Date of Final Oral Examination (Defense)
Type of Culminating Activity
Master of Science in Computer Science
Casey Kennington, Ph.D.
Tim Andersen, Ph.D.
Michael Ekstrand, Ph.D.
A common metric for evaluating Automatic Speech Recognition (ASR) is Word Error Rate (WER) which solely takes into account discrepancies at the word-level. Although WER is useful, it is not guaranteed to correlate well with intelligibility or performance on downstream tasks that make use of ASR. Meaningful assess- ment of ASR mistakes becomes even more important in high-stake scenarios such as health-care. I propose 2 general measures to evaluate the quality or severity of mistakes made by ASR systems, one based on sentiment analysis and another based on text embeddings. Both have the potential to overcome the limitations of WER. I evaluate these measures on simulated patient-doctor conversations. Measures of severity based on sentiment ratings and text embeddings correlate with human ratings of severity. Measures based on text embeddings have the capability to predict human severity ratings better than WER. These measures are used in metrics in the overall evaluation of 5 ASR engines alongside WER. Results show that these metrics capture characteristics of ASR errors that WER does not. Furthermore, I train an ASR system using severity as a penalty in the loss function and demonstrate the potential for using severity not only in the evaluation, but in the development of ASR. Advantages and limitations of this methodology are analyzed and discussed.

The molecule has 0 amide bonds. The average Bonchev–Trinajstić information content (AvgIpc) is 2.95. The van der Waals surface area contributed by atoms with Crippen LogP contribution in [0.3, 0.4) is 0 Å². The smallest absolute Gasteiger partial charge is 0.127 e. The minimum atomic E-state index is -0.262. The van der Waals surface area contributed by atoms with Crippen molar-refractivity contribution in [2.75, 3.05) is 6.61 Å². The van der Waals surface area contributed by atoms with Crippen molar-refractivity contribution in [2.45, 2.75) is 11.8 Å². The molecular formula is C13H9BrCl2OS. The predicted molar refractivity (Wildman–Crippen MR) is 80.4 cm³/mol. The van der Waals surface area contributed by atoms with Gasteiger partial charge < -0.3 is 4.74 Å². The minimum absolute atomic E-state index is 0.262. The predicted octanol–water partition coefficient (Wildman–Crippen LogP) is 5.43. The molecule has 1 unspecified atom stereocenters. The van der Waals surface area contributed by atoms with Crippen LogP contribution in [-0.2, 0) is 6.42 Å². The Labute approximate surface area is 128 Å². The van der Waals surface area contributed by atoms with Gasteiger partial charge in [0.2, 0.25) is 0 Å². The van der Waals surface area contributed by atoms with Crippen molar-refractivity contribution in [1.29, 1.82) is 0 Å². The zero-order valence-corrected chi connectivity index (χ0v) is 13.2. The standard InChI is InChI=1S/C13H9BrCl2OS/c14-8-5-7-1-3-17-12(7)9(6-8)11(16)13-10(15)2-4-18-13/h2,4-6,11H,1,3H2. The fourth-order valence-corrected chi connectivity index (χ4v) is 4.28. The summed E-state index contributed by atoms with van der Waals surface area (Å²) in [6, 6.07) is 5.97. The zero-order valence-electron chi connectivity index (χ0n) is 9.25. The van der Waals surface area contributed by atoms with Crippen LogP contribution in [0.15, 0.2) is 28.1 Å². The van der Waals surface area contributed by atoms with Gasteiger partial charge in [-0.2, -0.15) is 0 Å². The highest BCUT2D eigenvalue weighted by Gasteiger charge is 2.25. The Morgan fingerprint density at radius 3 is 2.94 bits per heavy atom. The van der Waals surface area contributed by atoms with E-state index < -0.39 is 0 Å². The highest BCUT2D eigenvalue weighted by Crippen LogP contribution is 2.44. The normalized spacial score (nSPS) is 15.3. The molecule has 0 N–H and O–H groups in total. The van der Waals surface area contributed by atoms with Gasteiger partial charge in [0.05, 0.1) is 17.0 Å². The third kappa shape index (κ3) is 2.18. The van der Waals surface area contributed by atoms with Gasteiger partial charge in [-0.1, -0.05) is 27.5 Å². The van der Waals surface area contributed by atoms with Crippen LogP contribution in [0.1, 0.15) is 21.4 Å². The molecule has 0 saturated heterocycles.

Whetten, Ryan, "Severity Measures for Assessing Error in Automatic Speech Recognition" (2023). Boise State University Theses and Dissertations. 2086.